Fifteen years before Rosa Parks refused to stand, Pauli Murray refused to sit in the back of the bus. Twenty years before the Greensboro sit-ins, she organized restaurant sit-downs in the nation’s capital. Yet Murray was denied admission to the University of North Carolina because of her race and to Harvard Law because of her gender.
Despite this systemic oppression, 123 years after her enslaved grandmother was baptized at the Chapel of the Cross in Chapel Hill, N.C., Pauli Murray returned as America’s first female African-American priest to celebrate her groundbreaking Communion there.
A tireless champion of human rights, the author of what Thurgood Marshall called the “Bible for Civil Rights lawyers,” Pauli Murray’s struggles, insights, and achievements resonate powerfully in our times. As Eleanor Holmes Norton said, Pauli Murray not only lived on the edge of history, she seemingly “pulled it along with her.”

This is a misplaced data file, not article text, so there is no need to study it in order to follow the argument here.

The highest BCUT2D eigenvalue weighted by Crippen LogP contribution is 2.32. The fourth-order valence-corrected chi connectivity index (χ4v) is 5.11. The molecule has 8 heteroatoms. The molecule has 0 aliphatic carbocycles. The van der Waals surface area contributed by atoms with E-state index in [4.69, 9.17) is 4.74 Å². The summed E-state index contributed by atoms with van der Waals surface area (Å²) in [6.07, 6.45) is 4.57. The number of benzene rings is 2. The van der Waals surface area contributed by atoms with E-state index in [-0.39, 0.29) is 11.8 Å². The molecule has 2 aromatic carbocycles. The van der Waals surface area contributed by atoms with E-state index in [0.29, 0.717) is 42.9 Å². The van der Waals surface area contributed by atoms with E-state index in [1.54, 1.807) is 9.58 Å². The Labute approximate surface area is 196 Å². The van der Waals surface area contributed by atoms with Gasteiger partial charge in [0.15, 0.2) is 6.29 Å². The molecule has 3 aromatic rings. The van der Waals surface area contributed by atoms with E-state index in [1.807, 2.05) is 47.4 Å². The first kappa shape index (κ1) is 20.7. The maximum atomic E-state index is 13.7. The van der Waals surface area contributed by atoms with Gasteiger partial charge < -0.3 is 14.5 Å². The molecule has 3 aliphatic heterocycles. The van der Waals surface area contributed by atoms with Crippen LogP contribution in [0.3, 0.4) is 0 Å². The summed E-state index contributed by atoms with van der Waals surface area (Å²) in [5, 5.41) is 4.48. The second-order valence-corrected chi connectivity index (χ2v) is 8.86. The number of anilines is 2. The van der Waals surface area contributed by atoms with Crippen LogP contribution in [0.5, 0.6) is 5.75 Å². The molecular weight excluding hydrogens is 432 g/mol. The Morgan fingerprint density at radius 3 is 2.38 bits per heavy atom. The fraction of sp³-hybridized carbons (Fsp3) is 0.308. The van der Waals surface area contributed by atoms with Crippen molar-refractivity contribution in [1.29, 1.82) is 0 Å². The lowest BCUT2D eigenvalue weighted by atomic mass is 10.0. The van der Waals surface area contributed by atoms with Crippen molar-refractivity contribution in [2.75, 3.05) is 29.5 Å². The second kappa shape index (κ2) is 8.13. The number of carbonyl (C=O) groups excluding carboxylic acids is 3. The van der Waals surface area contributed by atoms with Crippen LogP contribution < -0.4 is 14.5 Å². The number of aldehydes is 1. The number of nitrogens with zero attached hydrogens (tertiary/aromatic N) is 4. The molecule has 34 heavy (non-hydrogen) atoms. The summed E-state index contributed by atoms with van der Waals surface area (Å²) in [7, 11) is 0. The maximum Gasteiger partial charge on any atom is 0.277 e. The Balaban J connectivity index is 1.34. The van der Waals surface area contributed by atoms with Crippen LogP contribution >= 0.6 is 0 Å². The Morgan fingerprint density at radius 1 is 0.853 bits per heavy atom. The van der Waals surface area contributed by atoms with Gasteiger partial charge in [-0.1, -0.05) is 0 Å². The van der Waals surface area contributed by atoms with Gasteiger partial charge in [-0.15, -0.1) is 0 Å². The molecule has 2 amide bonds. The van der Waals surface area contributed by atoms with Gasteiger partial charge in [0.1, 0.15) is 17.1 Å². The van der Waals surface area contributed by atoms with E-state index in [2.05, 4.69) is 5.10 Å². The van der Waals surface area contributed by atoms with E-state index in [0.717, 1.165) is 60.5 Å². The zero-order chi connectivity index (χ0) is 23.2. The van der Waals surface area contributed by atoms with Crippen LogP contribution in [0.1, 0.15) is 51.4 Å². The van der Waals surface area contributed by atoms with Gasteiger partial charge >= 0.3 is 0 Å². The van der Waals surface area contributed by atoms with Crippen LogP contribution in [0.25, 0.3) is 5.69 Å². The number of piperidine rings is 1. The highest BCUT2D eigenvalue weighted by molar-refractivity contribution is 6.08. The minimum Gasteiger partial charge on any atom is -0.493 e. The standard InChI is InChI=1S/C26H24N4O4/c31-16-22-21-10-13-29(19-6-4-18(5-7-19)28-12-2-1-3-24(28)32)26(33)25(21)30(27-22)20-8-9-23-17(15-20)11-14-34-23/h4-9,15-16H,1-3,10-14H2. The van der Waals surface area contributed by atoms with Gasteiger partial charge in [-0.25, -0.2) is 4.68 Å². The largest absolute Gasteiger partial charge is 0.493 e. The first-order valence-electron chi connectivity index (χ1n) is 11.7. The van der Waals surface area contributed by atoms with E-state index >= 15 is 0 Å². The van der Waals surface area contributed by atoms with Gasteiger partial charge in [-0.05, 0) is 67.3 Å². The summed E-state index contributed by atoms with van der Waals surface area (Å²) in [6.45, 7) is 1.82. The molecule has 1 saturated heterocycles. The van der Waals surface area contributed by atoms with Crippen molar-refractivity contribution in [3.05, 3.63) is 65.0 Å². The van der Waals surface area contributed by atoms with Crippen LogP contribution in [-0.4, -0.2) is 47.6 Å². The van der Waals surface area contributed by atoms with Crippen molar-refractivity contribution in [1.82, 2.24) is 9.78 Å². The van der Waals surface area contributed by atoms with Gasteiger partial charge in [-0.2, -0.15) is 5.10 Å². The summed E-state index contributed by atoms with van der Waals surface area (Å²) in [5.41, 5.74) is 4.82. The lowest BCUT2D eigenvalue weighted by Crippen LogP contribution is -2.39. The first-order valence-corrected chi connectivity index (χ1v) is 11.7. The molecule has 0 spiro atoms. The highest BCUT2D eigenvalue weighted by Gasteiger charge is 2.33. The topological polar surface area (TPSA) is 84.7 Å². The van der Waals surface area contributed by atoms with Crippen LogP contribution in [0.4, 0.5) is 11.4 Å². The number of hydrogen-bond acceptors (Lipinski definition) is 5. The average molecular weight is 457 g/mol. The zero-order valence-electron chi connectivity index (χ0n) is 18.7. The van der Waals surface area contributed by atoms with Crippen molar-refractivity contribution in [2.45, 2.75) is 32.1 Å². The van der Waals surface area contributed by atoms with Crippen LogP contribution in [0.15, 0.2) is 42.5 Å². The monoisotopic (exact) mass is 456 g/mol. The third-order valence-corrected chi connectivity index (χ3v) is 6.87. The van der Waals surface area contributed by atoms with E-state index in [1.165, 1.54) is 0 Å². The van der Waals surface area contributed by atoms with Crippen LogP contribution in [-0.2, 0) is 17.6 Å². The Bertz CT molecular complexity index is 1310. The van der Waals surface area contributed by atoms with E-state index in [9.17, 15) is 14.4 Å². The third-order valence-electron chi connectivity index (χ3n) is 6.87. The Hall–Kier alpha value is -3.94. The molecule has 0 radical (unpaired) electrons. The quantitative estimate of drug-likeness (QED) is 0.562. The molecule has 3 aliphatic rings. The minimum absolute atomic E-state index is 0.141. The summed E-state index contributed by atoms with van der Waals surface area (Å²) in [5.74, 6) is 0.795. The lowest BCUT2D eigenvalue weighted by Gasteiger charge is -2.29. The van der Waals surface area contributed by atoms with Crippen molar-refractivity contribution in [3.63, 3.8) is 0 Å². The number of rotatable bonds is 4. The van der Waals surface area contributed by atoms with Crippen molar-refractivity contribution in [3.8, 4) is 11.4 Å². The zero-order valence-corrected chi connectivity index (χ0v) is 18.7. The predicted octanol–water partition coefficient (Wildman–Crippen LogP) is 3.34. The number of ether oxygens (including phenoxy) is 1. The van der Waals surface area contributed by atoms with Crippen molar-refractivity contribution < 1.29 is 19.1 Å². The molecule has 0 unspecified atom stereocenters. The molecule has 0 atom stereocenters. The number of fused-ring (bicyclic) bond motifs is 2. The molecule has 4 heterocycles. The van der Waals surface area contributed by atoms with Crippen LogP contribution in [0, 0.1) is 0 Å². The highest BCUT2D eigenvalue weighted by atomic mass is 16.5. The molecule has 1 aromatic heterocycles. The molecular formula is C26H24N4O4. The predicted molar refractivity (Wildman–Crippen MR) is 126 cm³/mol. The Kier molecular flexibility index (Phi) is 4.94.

Come learn about her life and legacy in a new play, To Buy the Sun: The Challenge of Pauli Murray, which will be staged in Washington, DC and New Haven, Connecticut this month.
Using archival images, three chairs, and a typewriter, performers will bring to life 60 characters, six decades, and two continents in this acting tour de force.
Tickets are $15 and available online at the links below.
- April 12-15: Pauli Murray College @ Yale University, New Haven, Conn.
- April 17: Dunbarton Chapel, Howard Law School, Washington, DC
To Buy the Sun is a collaborative effort of the Pauli Murray Project and Hidden Voices, a radically inclusive, participatory, and co-creative collective committed to creating just, compassionate, and sustainable relationships. Major sponsors for the spring 2018 tour of To Buy the Sun: The Challenge of Pauli Murray are Trinity Church Wall Street and Paul, Weiss, Rifkind, Wharton and Garrison, LLC—the law firm that once employed her.
The play is drawn from original works by Pauli Murray with permission of the Pauli Murray Foundation.
The National Trust for Historic Preservation named Pauli Murray’s childhood home in Durham, N.C. a National Treasure in 2015. Visit savingplaces.org to learn more about the efforts by the Pauli Murray Center for History and Social Justice to convert the Pauli Murray home into a public resource for educating and inspiriting future generations of leaders, doers, and big thinkers.